November 19, 2015, Oral History Project, Alan Bernstein
The Felshtin Society began its Oral History Project in October, 2015 in order to better understand how the the events surrounding the pogrom of 1919 may have impacted successive generations. Each video is a first generation’s recollection of the development of their family and how they faced the challenges of acculturation in a new place. The Society’s plan is to study the histories and present significant findings at our centennial memorial to be held in New York, April, 2019.
Felshtin (pronounced fel-SHTEEN), was a small, rural Ukrainian town that contained a Jewish community, or shtetl. Felshtin was located 78 miles north-northeast of Chernovtsy and 186 miles west-southwest of Kiev, famous for its wooden synagogue.
During a brutal pogrom on February 18, 1919, an estimated 600 Jewish Felshtiners were massacred—about a third of the total Jewish population. On Yom Kippur, 1941, Nazis exterminated most of Felshtin’s surviving Jewish population. Today the town is known as “Hvardiyske.” A few Felshtiners absent from the town during the holocaust returned after the war.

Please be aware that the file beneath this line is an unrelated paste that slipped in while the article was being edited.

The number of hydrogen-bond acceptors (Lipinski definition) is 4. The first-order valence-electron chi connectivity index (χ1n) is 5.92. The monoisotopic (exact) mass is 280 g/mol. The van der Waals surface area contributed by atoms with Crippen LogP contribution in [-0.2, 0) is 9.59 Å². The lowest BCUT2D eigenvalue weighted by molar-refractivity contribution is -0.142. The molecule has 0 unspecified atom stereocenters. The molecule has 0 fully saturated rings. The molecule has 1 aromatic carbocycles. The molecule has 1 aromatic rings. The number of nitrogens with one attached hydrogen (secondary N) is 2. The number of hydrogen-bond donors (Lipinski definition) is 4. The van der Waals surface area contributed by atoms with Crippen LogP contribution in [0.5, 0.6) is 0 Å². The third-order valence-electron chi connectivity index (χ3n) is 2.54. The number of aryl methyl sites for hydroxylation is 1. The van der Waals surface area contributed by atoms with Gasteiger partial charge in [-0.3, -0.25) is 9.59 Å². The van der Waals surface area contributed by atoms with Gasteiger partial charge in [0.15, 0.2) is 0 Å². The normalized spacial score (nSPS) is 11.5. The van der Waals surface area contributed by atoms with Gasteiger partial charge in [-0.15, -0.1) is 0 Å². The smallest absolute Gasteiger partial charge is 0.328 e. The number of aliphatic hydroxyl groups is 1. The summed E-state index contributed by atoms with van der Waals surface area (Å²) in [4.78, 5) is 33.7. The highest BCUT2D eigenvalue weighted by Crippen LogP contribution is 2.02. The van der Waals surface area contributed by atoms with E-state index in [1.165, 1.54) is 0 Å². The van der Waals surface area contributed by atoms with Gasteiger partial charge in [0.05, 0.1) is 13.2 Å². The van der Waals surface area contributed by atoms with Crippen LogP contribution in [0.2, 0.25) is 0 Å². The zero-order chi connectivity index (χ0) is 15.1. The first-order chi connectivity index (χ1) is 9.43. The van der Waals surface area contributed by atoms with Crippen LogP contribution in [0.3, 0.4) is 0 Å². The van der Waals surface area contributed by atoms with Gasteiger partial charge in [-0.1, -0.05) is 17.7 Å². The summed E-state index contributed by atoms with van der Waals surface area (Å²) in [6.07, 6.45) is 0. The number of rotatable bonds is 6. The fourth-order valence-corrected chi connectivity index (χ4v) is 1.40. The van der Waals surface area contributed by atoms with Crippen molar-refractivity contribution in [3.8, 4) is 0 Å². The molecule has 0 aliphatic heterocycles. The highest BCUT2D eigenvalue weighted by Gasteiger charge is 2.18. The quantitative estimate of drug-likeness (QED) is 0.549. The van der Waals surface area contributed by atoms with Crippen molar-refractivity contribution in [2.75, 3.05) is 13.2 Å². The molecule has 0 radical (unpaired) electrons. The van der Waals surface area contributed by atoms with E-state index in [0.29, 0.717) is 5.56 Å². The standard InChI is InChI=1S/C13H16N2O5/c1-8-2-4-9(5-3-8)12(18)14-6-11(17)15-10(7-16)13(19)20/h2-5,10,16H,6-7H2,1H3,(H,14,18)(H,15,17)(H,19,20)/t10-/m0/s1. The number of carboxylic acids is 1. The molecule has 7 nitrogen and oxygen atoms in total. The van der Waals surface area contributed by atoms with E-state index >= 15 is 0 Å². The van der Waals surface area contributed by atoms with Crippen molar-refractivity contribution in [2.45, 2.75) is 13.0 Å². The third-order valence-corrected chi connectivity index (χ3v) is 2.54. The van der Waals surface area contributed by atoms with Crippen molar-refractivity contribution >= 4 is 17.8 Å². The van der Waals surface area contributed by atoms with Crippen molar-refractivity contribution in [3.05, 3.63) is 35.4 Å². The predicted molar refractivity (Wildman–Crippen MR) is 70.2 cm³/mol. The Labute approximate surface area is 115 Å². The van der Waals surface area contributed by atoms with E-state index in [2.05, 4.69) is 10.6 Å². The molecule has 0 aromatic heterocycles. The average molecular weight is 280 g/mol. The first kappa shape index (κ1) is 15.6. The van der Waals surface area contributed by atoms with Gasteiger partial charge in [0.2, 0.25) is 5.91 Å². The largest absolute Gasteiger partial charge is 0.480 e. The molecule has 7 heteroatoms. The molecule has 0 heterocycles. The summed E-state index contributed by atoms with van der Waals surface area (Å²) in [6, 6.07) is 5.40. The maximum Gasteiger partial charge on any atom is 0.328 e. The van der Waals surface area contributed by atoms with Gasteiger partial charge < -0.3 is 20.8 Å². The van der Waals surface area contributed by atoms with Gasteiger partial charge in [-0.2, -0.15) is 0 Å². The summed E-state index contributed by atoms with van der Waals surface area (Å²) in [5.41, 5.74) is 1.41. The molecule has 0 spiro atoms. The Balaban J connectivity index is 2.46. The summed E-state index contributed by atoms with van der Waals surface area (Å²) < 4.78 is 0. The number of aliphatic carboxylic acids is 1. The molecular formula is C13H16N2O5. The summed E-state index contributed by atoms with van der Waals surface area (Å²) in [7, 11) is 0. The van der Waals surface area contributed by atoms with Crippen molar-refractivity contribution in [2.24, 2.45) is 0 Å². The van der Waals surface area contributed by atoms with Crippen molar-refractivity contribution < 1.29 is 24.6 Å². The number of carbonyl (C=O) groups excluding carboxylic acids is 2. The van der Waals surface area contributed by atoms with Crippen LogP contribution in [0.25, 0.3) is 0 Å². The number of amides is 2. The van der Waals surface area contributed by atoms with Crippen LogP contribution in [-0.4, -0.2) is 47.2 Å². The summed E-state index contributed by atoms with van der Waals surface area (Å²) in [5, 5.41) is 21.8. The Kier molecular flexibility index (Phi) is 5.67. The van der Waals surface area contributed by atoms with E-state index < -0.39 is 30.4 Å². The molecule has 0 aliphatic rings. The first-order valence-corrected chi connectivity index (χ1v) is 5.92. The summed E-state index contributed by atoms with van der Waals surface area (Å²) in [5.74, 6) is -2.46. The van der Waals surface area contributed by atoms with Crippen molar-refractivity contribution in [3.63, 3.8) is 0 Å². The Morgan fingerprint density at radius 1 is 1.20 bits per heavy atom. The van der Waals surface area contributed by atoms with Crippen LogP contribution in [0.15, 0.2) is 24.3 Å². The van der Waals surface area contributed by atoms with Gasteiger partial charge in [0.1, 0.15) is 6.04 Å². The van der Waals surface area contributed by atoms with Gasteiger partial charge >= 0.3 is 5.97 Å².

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Felshtiners who came to the United States established the New York-based First Felshteener Podolier Benevolent Society, which was organized in 1905 and incorporated in January 1906. The society provided relief to survivors of the 1919 pogrom, helping them settle in the U.S., Israel, and Latin America. The society also created and published a Felshtin yizkor (memorial) book in 1937, sponsored social events, a memorial in Dimona, Israel, and maintained the Felshtin section of a Staten Island cemetery. By the late 1970s, many Felshtin-born Americans had passed away, and the Association grew increasingly inactive.
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